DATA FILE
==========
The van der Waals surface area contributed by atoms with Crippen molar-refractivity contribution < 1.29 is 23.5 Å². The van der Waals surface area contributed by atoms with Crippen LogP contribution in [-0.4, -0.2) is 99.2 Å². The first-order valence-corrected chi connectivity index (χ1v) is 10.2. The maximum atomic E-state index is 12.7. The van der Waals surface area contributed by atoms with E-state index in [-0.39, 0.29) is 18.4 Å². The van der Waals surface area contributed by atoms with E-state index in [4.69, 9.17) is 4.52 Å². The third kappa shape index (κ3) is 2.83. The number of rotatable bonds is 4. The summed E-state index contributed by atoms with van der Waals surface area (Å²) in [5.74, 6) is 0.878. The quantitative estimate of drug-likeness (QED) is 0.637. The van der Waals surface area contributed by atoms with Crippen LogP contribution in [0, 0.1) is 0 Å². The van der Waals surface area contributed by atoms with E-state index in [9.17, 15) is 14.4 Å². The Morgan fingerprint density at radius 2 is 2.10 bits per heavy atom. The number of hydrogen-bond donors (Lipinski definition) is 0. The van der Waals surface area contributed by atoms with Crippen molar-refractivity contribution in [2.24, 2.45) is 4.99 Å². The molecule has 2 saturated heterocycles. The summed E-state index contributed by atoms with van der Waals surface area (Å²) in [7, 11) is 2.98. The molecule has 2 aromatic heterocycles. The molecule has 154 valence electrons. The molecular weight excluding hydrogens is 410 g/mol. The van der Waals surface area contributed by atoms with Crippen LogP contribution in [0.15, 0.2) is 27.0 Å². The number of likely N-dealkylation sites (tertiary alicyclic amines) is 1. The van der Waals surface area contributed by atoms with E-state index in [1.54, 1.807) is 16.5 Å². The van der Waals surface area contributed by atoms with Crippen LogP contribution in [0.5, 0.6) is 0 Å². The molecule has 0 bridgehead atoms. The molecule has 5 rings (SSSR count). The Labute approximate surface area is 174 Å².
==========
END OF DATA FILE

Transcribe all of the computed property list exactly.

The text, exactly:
The van der Waals surface area contributed by atoms with Crippen molar-refractivity contribution < 1.29 is 23.5 Å². The van der Waals surface area contributed by atoms with Crippen LogP contribution in [-0.4, -0.2) is 99.2 Å². The first-order valence-corrected chi connectivity index (χ1v) is 10.2. The maximum atomic E-state index is 12.7. The van der Waals surface area contributed by atoms with E-state index in [-0.39, 0.29) is 18.4 Å². The van der Waals surface area contributed by atoms with E-state index in [4.69, 9.17) is 4.52 Å². The third kappa shape index (κ3) is 2.83. The number of rotatable bonds is 4. The summed E-state index contributed by atoms with van der Waals surface area (Å²) in [5.74, 6) is 0.878. The quantitative estimate of drug-likeness (QED) is 0.637. The van der Waals surface area contributed by atoms with Crippen LogP contribution in [0, 0.1) is 0 Å². The van der Waals surface area contributed by atoms with E-state index in [9.17, 15) is 14.4 Å². The Morgan fingerprint density at radius 2 is 2.10 bits per heavy atom. The number of hydrogen-bond donors (Lipinski definition) is 0. The van der Waals surface area contributed by atoms with Crippen molar-refractivity contribution in [2.24, 2.45) is 4.99 Å². The molecule has 2 saturated heterocycles. The summed E-state index contributed by atoms with van der Waals surface area (Å²) in [7, 11) is 2.98. The molecule has 2 aromatic heterocycles. The molecule has 154 valence electrons. The molecular weight excluding hydrogens is 410 g/mol. The van der Waals surface area contributed by atoms with Crippen LogP contribution in [0.15, 0.2) is 27.0 Å². The number of likely N-dealkylation sites (tertiary alicyclic amines) is 1. The van der Waals surface area contributed by atoms with E-state index in [1.54, 1.807) is 16.5 Å². The van der Waals surface area contributed by atoms with Crippen LogP contribution in [0.5, 0.6) is 0 Å². The molecule has 0 bridgehead atoms. The molecule has 5 rings (SSSR count). The Labute approximate surface area is 174 Å².